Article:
The Short-Circuited Digital Mind Presented at CCRMA Colloquium, Stanford University, CA, 2007

In 1995 Nicholas Negroponte wrote the seminal text Being Digital. A sub-heading in the book is entitled ‘Don’t Dissect a Frog, Build One’. As Negroponte discusses, the digital age is all about doing. In this text he also considers the computer as a machine in constant flux and development that signals the advent of a world where there are never ending upgrades. Nothing is ever finished. Furthermore, the ‘virtualness’ offered by computers has enabled us to experience ‘more’. We can try things without the fear of making mistakes. There is always the ‘undo’ key, step backwards, and the opportunity to make amends of our unwanted errors. Virtuality has been used as a way in to exploring the physical. Arguably the defence industry has pushed such technologies due to offering simulations of real life and death situations for military training. For example, we can pre-empt and have a virtual experience of how something might be without being killed. Consequently, the digital and virtualness have had a major impact on how we interface with the physical world.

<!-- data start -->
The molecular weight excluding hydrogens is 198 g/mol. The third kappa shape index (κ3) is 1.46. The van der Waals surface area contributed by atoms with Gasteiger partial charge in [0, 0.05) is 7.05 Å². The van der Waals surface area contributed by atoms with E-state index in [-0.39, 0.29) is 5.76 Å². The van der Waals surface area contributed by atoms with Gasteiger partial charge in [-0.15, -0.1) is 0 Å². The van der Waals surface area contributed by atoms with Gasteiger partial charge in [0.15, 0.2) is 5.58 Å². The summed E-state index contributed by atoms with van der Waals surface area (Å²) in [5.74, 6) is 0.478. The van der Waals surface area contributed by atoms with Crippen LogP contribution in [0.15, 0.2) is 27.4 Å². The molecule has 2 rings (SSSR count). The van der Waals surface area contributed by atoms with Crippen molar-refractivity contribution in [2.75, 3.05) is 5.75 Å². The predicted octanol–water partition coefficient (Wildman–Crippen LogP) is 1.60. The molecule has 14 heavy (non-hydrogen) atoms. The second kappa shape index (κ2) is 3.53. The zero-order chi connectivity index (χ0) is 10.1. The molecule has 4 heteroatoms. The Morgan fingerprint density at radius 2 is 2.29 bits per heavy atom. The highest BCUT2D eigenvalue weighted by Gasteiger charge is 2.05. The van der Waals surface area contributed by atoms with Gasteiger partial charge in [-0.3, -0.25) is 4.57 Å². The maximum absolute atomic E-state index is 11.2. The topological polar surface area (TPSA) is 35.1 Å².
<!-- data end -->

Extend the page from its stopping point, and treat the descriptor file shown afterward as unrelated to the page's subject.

What is perhaps the most significant contribution of computer music and computer interactivity, is how such technology has made us re-evaluate our relationship with the physical and the body. Programs such as Max/MSP and PD have enabled musicians to create and design systems using object orientated modular environments. On the surface, Max/MSP is modelled on the physical. But such a programming environment enables some kind of reverse engineering – moving from the software realm to prototypes of the physical. Musicians are again patching ‘things’ together using hardware in, broadly speaking, experimental ways. To refer back to Negroponte, the digital has enabled us to ‘do’. Conferences such as NIME and the debate of the human body in relation to the ‘machine’ have become even more topical. Such terms as post-digital have crept into the vocabulary of musicians, and DIY electronics and hardware seem to be back in vogue. Is this simply a question of nostalgia, or has the digital mind been short-circuited?